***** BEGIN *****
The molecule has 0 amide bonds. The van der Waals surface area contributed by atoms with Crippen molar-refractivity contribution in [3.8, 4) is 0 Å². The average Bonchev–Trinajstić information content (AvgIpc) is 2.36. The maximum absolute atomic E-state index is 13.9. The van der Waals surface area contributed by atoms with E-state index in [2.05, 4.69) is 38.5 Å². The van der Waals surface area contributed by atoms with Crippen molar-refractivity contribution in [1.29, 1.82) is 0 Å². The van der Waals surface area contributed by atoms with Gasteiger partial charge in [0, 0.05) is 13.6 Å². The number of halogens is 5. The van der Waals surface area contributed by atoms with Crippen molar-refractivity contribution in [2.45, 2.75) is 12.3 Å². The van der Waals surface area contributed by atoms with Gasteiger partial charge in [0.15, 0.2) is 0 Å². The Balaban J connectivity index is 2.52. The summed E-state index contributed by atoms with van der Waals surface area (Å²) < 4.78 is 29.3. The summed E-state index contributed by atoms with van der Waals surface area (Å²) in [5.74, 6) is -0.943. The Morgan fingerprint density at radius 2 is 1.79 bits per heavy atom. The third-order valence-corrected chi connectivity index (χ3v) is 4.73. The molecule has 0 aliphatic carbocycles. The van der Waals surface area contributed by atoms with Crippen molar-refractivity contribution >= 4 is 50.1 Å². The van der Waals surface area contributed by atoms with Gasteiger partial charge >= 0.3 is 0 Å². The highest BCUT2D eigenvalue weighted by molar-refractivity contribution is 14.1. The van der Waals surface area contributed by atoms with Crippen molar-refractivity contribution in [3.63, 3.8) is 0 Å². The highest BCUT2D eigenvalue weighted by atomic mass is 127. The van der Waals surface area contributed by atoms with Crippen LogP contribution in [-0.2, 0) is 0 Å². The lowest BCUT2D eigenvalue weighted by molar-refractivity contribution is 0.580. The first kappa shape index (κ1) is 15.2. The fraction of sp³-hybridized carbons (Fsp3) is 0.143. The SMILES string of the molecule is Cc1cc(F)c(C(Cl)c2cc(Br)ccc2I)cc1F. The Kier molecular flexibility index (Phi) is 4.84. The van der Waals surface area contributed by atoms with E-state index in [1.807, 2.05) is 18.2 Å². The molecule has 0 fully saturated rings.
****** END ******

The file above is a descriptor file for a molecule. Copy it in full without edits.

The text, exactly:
The molecule has 0 amide bonds. The van der Waals surface area contributed by atoms with Crippen molar-refractivity contribution in [3.8, 4) is 0 Å². The average Bonchev–Trinajstić information content (AvgIpc) is 2.36. The maximum absolute atomic E-state index is 13.9. The van der Waals surface area contributed by atoms with E-state index in [2.05, 4.69) is 38.5 Å². The van der Waals surface area contributed by atoms with Crippen molar-refractivity contribution in [1.29, 1.82) is 0 Å². The van der Waals surface area contributed by atoms with Gasteiger partial charge in [0, 0.05) is 13.6 Å². The number of halogens is 5. The van der Waals surface area contributed by atoms with Crippen molar-refractivity contribution in [2.45, 2.75) is 12.3 Å². The van der Waals surface area contributed by atoms with Gasteiger partial charge in [0.15, 0.2) is 0 Å². The Balaban J connectivity index is 2.52. The summed E-state index contributed by atoms with van der Waals surface area (Å²) < 4.78 is 29.3. The summed E-state index contributed by atoms with van der Waals surface area (Å²) in [5.74, 6) is -0.943. The Morgan fingerprint density at radius 2 is 1.79 bits per heavy atom. The third-order valence-corrected chi connectivity index (χ3v) is 4.73. The molecule has 0 aliphatic carbocycles. The van der Waals surface area contributed by atoms with Crippen molar-refractivity contribution >= 4 is 50.1 Å². The van der Waals surface area contributed by atoms with Gasteiger partial charge >= 0.3 is 0 Å². The highest BCUT2D eigenvalue weighted by molar-refractivity contribution is 14.1. The van der Waals surface area contributed by atoms with Crippen molar-refractivity contribution in [3.63, 3.8) is 0 Å². The highest BCUT2D eigenvalue weighted by atomic mass is 127. The van der Waals surface area contributed by atoms with Crippen LogP contribution in [-0.2, 0) is 0 Å². The lowest BCUT2D eigenvalue weighted by molar-refractivity contribution is 0.580. The first kappa shape index (κ1) is 15.2. The fraction of sp³-hybridized carbons (Fsp3) is 0.143. The SMILES string of the molecule is Cc1cc(F)c(C(Cl)c2cc(Br)ccc2I)cc1F. The Kier molecular flexibility index (Phi) is 4.84. The van der Waals surface area contributed by atoms with E-state index in [1.807, 2.05) is 18.2 Å². The molecule has 0 fully saturated rings.